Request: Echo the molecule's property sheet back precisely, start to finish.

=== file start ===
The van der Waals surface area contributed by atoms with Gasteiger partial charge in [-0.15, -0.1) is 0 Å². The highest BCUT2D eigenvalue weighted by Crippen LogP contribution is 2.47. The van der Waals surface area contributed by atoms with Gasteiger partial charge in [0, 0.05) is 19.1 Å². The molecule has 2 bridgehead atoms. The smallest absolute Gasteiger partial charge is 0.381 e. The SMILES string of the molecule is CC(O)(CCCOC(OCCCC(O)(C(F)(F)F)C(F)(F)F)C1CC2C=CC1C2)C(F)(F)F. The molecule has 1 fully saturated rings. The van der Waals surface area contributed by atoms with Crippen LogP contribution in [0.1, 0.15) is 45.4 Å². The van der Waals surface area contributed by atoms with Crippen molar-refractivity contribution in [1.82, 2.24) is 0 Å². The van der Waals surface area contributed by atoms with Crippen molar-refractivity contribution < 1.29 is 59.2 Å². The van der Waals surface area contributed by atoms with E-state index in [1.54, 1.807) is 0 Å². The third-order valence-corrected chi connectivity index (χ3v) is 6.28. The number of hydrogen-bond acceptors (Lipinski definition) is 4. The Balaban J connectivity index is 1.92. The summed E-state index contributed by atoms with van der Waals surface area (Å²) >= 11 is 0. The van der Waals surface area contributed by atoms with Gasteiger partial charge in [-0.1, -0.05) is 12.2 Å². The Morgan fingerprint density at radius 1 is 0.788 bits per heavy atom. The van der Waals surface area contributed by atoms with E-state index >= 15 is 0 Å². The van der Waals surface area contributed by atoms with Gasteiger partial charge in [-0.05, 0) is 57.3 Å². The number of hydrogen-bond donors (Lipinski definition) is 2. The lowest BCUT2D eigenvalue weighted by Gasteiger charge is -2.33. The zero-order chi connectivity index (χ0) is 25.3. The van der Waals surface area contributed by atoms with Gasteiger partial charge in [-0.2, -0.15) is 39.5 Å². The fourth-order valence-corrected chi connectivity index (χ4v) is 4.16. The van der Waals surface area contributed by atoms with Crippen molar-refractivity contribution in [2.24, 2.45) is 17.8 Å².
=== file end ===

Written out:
The van der Waals surface area contributed by atoms with Gasteiger partial charge in [-0.15, -0.1) is 0 Å². The highest BCUT2D eigenvalue weighted by Crippen LogP contribution is 2.47. The van der Waals surface area contributed by atoms with Gasteiger partial charge in [0, 0.05) is 19.1 Å². The molecule has 2 bridgehead atoms. The smallest absolute Gasteiger partial charge is 0.381 e. The SMILES string of the molecule is CC(O)(CCCOC(OCCCC(O)(C(F)(F)F)C(F)(F)F)C1CC2C=CC1C2)C(F)(F)F. The molecule has 1 fully saturated rings. The van der Waals surface area contributed by atoms with Crippen LogP contribution in [0.1, 0.15) is 45.4 Å². The van der Waals surface area contributed by atoms with Crippen molar-refractivity contribution in [1.82, 2.24) is 0 Å². The van der Waals surface area contributed by atoms with Crippen molar-refractivity contribution < 1.29 is 59.2 Å². The van der Waals surface area contributed by atoms with E-state index in [1.54, 1.807) is 0 Å². The third-order valence-corrected chi connectivity index (χ3v) is 6.28. The number of hydrogen-bond acceptors (Lipinski definition) is 4. The Balaban J connectivity index is 1.92. The summed E-state index contributed by atoms with van der Waals surface area (Å²) >= 11 is 0. The van der Waals surface area contributed by atoms with Gasteiger partial charge in [-0.1, -0.05) is 12.2 Å². The Morgan fingerprint density at radius 1 is 0.788 bits per heavy atom. The van der Waals surface area contributed by atoms with E-state index >= 15 is 0 Å². The van der Waals surface area contributed by atoms with Gasteiger partial charge in [-0.05, 0) is 57.3 Å². The number of hydrogen-bond donors (Lipinski definition) is 2. The lowest BCUT2D eigenvalue weighted by Gasteiger charge is -2.33. The zero-order chi connectivity index (χ0) is 25.3. The van der Waals surface area contributed by atoms with Gasteiger partial charge in [-0.2, -0.15) is 39.5 Å². The fourth-order valence-corrected chi connectivity index (χ4v) is 4.16. The van der Waals surface area contributed by atoms with Crippen molar-refractivity contribution in [2.24, 2.45) is 17.8 Å².